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Blood Cells. 1990;16(2-3):257-92; discussion 293-7.

The ultrastructure of red cell invasion in malaria infections: a review.

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Department of Anatomy, United Medical School, Guy's Hospital, London, UK.


Within the circulation, the invasive stage of Plasmodium is the merozoite, a small elliptical cell. Electron microscopy shows that the merozoite can attach reversibly to erythrocytes by its adhesive coat, then form a close, irreversible contact by its apical end, triggering secretion from membranous vesicles (rhoptries and micronemes) on to the erythrocyte membrane. This causes the erythrocyte membrane to invaginate and the merozoite then becomes enclosed within a cavity lined by interiorized membrane. In uninfected erythrocytes, the surface membrane consists of a lipid bilayer in which lie various integral membrane proteins and glycoproteins, associated at their cytoplasmic ends with a network of other proteins constituting the membrane skeleton. There is much evidence that during invasion the membrane proteins and skeleton are removed from the invaginated membrane. There are also ultrastructural data suggesting that the rhoptries are able to generate membrane-like materials, which are inserted into the erythrocyte membrane to cause its inward expansion. Further expansion may be induced by the liberation of parasite secretions from another set of organelles (microspheres) released after the first stage of invasion.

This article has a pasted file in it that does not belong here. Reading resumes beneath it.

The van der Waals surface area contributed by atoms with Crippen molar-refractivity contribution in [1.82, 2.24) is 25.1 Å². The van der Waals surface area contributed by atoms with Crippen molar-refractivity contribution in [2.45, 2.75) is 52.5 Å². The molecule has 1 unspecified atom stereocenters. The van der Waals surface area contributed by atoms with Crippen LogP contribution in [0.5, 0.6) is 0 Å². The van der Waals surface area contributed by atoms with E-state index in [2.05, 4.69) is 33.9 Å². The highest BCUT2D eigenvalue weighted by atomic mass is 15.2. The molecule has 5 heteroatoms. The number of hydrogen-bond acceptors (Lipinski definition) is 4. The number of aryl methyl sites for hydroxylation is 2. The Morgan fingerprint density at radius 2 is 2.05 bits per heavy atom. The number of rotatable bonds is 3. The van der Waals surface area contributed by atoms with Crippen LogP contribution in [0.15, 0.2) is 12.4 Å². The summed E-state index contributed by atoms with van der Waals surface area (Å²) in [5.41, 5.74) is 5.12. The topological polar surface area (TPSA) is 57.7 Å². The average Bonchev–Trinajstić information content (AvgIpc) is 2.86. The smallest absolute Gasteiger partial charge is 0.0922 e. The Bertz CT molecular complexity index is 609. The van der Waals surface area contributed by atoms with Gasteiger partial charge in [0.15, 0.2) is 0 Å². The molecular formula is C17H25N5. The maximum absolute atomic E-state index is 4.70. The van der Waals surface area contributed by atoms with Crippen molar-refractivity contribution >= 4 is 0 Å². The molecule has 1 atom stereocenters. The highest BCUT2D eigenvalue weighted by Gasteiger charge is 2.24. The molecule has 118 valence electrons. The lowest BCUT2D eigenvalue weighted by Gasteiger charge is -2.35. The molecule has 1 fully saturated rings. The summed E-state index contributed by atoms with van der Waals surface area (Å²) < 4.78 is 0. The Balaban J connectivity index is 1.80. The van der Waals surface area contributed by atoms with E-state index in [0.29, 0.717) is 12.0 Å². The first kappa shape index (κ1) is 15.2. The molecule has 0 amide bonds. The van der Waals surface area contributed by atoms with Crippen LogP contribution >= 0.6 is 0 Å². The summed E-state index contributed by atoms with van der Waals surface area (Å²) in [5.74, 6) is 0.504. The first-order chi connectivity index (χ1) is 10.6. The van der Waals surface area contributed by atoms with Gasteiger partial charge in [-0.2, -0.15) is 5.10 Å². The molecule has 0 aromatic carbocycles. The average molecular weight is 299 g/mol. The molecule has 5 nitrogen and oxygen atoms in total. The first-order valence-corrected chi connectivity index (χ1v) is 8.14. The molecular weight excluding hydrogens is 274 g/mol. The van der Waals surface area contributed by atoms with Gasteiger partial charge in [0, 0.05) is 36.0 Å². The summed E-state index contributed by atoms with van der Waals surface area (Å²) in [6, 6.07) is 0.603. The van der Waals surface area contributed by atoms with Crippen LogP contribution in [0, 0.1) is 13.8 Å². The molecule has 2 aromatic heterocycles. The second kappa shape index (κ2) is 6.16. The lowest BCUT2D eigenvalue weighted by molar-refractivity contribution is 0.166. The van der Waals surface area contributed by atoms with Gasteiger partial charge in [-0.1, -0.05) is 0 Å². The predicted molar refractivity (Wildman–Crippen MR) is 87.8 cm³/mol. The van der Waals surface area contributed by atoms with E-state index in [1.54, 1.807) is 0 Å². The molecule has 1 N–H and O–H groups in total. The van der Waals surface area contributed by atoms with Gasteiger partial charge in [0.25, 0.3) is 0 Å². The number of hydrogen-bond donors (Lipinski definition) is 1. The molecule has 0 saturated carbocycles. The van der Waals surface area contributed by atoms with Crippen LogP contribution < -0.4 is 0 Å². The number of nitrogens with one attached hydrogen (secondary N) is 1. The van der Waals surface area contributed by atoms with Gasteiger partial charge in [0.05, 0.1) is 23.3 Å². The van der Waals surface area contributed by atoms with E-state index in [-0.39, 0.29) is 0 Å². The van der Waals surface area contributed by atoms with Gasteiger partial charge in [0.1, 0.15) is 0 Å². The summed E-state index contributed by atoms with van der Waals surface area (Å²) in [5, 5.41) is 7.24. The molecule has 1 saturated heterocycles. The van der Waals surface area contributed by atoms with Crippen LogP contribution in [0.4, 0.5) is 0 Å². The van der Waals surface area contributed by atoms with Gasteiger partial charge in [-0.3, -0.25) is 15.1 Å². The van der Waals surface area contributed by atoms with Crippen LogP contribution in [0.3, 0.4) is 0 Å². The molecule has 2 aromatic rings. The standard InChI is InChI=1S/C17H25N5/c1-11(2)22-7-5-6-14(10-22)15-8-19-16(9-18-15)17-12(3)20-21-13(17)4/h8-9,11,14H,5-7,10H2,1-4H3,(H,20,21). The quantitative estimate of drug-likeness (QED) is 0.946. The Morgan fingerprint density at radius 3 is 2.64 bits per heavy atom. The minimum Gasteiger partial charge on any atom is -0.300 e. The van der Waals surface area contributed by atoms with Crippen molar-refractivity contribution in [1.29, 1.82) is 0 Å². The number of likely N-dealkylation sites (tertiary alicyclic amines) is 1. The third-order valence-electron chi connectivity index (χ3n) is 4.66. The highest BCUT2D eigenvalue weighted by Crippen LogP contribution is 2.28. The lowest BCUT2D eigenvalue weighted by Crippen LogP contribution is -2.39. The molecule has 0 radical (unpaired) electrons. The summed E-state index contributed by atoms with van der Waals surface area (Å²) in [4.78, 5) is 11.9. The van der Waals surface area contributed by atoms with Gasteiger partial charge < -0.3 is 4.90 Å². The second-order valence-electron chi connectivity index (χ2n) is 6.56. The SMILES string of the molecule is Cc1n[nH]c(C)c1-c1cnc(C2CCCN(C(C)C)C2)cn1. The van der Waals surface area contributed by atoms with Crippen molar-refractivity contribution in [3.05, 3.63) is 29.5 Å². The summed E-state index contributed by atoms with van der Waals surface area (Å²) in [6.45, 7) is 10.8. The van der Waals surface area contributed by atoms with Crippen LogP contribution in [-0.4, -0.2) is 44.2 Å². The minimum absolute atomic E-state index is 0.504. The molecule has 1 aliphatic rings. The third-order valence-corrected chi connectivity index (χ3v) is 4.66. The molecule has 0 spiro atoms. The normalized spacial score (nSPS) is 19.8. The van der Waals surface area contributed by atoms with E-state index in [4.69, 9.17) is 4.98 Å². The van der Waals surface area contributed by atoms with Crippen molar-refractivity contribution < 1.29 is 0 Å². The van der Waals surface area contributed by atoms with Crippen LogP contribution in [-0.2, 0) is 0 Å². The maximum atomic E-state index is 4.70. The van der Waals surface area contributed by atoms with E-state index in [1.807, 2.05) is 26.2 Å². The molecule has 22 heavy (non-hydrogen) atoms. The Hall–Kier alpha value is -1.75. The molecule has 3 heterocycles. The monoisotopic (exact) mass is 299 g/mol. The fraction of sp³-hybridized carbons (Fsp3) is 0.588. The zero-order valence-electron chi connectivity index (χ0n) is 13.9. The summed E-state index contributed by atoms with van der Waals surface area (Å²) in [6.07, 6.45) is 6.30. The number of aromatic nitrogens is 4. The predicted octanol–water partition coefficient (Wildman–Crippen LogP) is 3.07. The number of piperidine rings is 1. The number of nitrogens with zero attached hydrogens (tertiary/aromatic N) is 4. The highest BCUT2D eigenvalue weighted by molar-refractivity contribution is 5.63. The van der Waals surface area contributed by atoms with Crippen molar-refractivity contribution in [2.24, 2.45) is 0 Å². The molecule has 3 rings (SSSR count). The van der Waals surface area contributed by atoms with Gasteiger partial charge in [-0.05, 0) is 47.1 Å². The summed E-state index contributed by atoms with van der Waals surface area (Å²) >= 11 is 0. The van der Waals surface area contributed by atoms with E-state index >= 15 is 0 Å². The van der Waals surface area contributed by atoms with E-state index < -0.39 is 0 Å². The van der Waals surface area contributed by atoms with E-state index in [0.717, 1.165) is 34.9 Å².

[Indexed for MEDLINE]

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